Perspective | Bill Walton, brilliant on the court, became basketball’s bard

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Everybody who met Bill Walton has a story about him.

Walton, who died Monday at 71 after a bout with cancer that he never talked about publicly, was, without question, one of the best basketball players of all time, even though his career was interrupted by foot and ankle injuries that dated from his days as a 6-foot-11 center at Helix High near San Diego. At one point in his career, despite the various injuries he dealt with, teams Walton played on went through four consecutive undefeated seasons: Helix his senior year (33-0), the UCLA freshman team (which went 20-0 at a time when freshmen couldn’t play varsity ball) and the John Wooden-led UCLA dynasty, which went 30-0 in both his sophomore and junior years.

His senior season, the Bruins finished 26-4, losing in double overtime in the Final Four to North Carolina State, a loss Walton blamed on himself. In fact, on the rare occasions when one of his teams lost, Walton would always blame himself.

He was the No. 1 pick in the 1974 NBA draft, and in 1977, he led the Portland Trail Blazers to the NBA title, beating a Philadelphia 76ers team with Julius Erving and George McGinnis in six games. A year later, the Blazers were 50-10 and seemed on their way to a second straight title when Walton broke his foot. Even though he played in only 58 games, he was still named the league’s MVP.

But that injury changed his career forever. In the next four years, he played a total of 14 games. He left the Blazers in a dispute over his medical treatment and went to the San Diego Clippers but was never healthy there. He eventually landed with the Boston Celtics as the backup to center Robert Parish and had two almost-healthy seasons, being voted the NBA’s sixth man of the year in 1986 when he was part of a Celtics championship team.

“I’ll always wonder how great he would have become,” said Red Auerbach, then the Celtics’ general manager. “He could score and rebound, but what separated him from most big guys was how great a passer he was.”

More injuries and more surgeries ended Walton’s career, but he found a new life as a broadcaster, remarkable given that he had stuttering issues until he was 28. He always credited broadcasting legend Marty Glickman — Auerbach’s close friend — with helping him overcome that problem.

As great as he was as a player — often considered no worse than the third-best big man of all time behind (perhaps) Kareem Abdul-Jabbar and Bill Russell — there has never been anyone like him as a broadcaster.

The only other color commentator who was even close to being as off-the-wall as Walton was Al McGuire. The difference was McGuire almost made it a point of sounding unprepared to make his brilliant shtick with Billy Packer work. Walton was always prepared but often took broadcasts in directions no one would imagine.

He loved to talk about the Grateful Dead and made no bones about his lifestyle. “I’m not a very good catcher,” he said once during a stint in a baseball broadcast booth. “I’m much better at getting high than getting lower.”

McGuire had Packer, and Walton had Dave Pasch, the perfect play-by-play man because his lack of ego allowed Walton to be the star and, more importantly, to be himself. Some found Walton’s style distracting, but most loved him because he was so different.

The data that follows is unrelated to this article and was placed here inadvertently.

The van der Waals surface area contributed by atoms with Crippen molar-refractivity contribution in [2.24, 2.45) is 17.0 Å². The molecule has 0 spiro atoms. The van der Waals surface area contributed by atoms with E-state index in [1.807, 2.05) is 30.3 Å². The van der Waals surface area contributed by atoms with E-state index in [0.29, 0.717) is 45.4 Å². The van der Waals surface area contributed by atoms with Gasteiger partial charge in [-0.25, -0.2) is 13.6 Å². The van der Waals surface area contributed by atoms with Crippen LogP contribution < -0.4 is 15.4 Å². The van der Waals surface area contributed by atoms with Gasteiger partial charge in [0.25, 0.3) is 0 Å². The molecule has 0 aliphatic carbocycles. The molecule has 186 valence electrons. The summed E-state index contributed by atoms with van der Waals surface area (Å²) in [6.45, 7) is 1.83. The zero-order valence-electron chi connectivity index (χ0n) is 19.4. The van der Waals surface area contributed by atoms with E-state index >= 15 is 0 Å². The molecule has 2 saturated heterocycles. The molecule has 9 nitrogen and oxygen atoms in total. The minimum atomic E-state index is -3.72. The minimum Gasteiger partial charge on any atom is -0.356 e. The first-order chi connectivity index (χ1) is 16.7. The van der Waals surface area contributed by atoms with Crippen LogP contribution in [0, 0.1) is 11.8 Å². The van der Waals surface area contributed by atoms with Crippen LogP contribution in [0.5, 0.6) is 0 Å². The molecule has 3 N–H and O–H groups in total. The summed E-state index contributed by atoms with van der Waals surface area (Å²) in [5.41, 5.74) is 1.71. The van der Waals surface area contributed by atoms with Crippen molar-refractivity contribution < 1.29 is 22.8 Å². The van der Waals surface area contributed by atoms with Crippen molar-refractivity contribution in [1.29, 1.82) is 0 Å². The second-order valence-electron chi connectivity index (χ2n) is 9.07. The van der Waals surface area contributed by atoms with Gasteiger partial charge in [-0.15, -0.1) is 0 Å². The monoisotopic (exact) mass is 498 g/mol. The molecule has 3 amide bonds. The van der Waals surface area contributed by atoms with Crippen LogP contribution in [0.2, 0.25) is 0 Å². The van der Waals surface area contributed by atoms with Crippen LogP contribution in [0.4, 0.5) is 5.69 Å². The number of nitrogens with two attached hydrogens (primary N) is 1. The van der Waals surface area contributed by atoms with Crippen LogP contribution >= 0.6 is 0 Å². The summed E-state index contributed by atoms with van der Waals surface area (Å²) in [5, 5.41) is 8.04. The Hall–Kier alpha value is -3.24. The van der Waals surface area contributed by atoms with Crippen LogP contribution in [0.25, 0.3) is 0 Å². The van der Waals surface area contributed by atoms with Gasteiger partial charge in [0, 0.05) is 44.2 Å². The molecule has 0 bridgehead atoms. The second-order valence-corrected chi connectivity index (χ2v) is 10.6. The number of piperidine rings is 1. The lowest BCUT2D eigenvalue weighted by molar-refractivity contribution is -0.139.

He loved cheerleading for UCLA and for the Pac-10 and then the Pac-12 (and now the Pac-2). He would no doubt have been a brilliant change of pace for the ever-so-serious Big Ten.

He would be the first to tell you that he was difficult for Wooden to coach, even though the Bruins were 86-4 and won two national titles while he played for UCLA’s varsity team.

“It has been 36 years since I graduated from UCLA,” Walton said when Wooden died in 2010 at 99. “I have spent those years trying to duplicate that incredible period in my life.”

The only evidence that he wasn’t well came when he didn’t do the last couple of weeks of Pac-12 games this season. Word was he was dealing with a “health issue.” Few people knew how serious it was until Monday.

I never covered Walton as a player; I was too young to cover him at UCLA and was focused on college ball when he was in the NBA. According to older friends of mine, he was difficult to cover as a player — to put it politely.

That all changed when he got into broadcasting. Not only was he completely comfortable with his unique persona, he became one of those people who would talk to anyone — and who went out of his way to be kind.

That was when I got to know him, and like anyone whose path he crossed, I have a number of Walton stories. My favorite involved an argument we had about my seat a couple of hours before a Final Four game. I always liked to find my seat early, put my computer down and wander around to talk.

On this particular day, I found Walton sitting in my seat, going through pregame notes. When I walked up, he saw me and jumped up. “Sorry, John,” he said. “Let me get out of your way.”

“Bill, the game’s two hours away,” I said. “I just want to drop my computer off. Stay right there.”

“No, no,” Walton said. “It’s your seat. I can move. I should move.”

“No, you shouldn’t,” I said.

“Why not?” he answered.

“Because,” I said, “you’re Bill Walton.”

He laughed and (finally) sat down.

A couple of weeks later, I got a package at home. In it was a Bill Walton “Grateful Dead” T-shirt. There was a note with it: “John, thanks for the seat. Next one’s on me … Bill.”

I never did collect. I wish I still could.

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